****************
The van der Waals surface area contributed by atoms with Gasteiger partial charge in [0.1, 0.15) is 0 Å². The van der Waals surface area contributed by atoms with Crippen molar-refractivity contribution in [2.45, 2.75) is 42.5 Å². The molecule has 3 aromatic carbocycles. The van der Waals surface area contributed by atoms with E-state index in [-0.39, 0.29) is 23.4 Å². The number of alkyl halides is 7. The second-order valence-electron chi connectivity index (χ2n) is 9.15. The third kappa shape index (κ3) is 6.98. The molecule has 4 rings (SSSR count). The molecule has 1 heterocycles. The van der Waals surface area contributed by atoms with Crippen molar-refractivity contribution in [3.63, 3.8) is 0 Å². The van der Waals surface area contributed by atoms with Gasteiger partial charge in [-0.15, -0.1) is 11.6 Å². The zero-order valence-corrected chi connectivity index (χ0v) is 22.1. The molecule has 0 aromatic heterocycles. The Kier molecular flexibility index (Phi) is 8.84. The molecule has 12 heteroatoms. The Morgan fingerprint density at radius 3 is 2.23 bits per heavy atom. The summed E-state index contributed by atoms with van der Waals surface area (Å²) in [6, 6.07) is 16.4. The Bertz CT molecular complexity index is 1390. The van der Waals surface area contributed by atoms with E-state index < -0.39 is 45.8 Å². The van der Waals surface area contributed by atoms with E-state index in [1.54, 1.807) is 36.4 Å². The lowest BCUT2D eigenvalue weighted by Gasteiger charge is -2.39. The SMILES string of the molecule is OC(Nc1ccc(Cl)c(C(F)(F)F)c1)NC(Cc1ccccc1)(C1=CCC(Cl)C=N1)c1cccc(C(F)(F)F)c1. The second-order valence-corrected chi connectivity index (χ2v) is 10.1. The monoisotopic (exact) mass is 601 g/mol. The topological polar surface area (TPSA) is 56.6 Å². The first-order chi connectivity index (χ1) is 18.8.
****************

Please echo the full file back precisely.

The van der Waals surface area contributed by atoms with Gasteiger partial charge in [0.1, 0.15) is 0 Å². The van der Waals surface area contributed by atoms with Crippen molar-refractivity contribution in [2.45, 2.75) is 42.5 Å². The molecule has 3 aromatic carbocycles. The van der Waals surface area contributed by atoms with E-state index in [-0.39, 0.29) is 23.4 Å². The number of alkyl halides is 7. The second-order valence-electron chi connectivity index (χ2n) is 9.15. The third kappa shape index (κ3) is 6.98. The molecule has 4 rings (SSSR count). The molecule has 1 heterocycles. The van der Waals surface area contributed by atoms with Crippen molar-refractivity contribution in [3.63, 3.8) is 0 Å². The van der Waals surface area contributed by atoms with Gasteiger partial charge in [-0.15, -0.1) is 11.6 Å². The zero-order valence-corrected chi connectivity index (χ0v) is 22.1. The molecule has 0 aromatic heterocycles. The Kier molecular flexibility index (Phi) is 8.84. The molecule has 12 heteroatoms. The Morgan fingerprint density at radius 3 is 2.23 bits per heavy atom. The summed E-state index contributed by atoms with van der Waals surface area (Å²) in [6, 6.07) is 16.4. The Bertz CT molecular complexity index is 1390. The van der Waals surface area contributed by atoms with E-state index < -0.39 is 45.8 Å². The van der Waals surface area contributed by atoms with E-state index in [1.54, 1.807) is 36.4 Å². The lowest BCUT2D eigenvalue weighted by Gasteiger charge is -2.39. The SMILES string of the molecule is OC(Nc1ccc(Cl)c(C(F)(F)F)c1)NC(Cc1ccccc1)(C1=CCC(Cl)C=N1)c1cccc(C(F)(F)F)c1. The second-order valence-corrected chi connectivity index (χ2v) is 10.1. The monoisotopic (exact) mass is 601 g/mol. The topological polar surface area (TPSA) is 56.6 Å². The first-order chi connectivity index (χ1) is 18.8.